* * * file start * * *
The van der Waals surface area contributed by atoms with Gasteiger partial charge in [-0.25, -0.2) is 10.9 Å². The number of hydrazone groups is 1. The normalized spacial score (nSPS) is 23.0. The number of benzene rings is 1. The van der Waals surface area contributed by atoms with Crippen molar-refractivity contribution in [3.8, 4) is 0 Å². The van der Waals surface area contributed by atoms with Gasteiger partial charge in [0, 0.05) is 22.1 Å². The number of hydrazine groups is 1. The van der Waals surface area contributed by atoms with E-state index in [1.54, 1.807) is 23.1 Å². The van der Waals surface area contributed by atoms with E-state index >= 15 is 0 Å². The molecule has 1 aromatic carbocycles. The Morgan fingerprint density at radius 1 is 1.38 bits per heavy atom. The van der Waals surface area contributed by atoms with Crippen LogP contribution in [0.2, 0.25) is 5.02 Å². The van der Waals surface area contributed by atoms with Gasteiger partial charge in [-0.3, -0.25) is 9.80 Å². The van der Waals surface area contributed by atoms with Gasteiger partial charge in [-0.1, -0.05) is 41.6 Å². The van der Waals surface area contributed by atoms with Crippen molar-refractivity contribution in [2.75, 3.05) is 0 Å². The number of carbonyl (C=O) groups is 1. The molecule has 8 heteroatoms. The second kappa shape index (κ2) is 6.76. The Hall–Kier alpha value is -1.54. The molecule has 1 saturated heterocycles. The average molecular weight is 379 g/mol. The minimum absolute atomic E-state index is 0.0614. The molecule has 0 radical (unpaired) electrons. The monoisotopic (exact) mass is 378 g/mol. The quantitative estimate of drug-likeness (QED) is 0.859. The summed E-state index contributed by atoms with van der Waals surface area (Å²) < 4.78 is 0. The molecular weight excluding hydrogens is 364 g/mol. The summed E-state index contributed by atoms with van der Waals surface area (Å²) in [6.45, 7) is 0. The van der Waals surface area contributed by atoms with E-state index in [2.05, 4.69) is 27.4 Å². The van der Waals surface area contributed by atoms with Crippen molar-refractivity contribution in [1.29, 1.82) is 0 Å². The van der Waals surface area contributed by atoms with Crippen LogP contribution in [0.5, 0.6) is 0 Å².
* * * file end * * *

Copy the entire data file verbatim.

The van der Waals surface area contributed by atoms with Gasteiger partial charge in [-0.25, -0.2) is 10.9 Å². The number of hydrazone groups is 1. The normalized spacial score (nSPS) is 23.0. The number of benzene rings is 1. The van der Waals surface area contributed by atoms with Crippen molar-refractivity contribution in [3.8, 4) is 0 Å². The van der Waals surface area contributed by atoms with Gasteiger partial charge in [0, 0.05) is 22.1 Å². The number of hydrazine groups is 1. The van der Waals surface area contributed by atoms with E-state index in [1.54, 1.807) is 23.1 Å². The van der Waals surface area contributed by atoms with E-state index >= 15 is 0 Å². The molecule has 1 aromatic carbocycles. The Morgan fingerprint density at radius 1 is 1.38 bits per heavy atom. The van der Waals surface area contributed by atoms with Crippen LogP contribution in [0.2, 0.25) is 5.02 Å². The van der Waals surface area contributed by atoms with Gasteiger partial charge in [-0.3, -0.25) is 9.80 Å². The van der Waals surface area contributed by atoms with Gasteiger partial charge in [-0.1, -0.05) is 41.6 Å². The van der Waals surface area contributed by atoms with Crippen molar-refractivity contribution in [2.75, 3.05) is 0 Å². The number of carbonyl (C=O) groups is 1. The molecule has 8 heteroatoms. The second kappa shape index (κ2) is 6.76. The Hall–Kier alpha value is -1.54. The molecule has 1 saturated heterocycles. The average molecular weight is 379 g/mol. The minimum absolute atomic E-state index is 0.0614. The molecule has 0 radical (unpaired) electrons. The monoisotopic (exact) mass is 378 g/mol. The quantitative estimate of drug-likeness (QED) is 0.859. The summed E-state index contributed by atoms with van der Waals surface area (Å²) < 4.78 is 0. The molecular weight excluding hydrogens is 364 g/mol. The summed E-state index contributed by atoms with van der Waals surface area (Å²) in [6.45, 7) is 0. The van der Waals surface area contributed by atoms with E-state index in [2.05, 4.69) is 27.4 Å². The van der Waals surface area contributed by atoms with Crippen molar-refractivity contribution in [1.29, 1.82) is 0 Å². The van der Waals surface area contributed by atoms with Crippen LogP contribution in [0.5, 0.6) is 0 Å².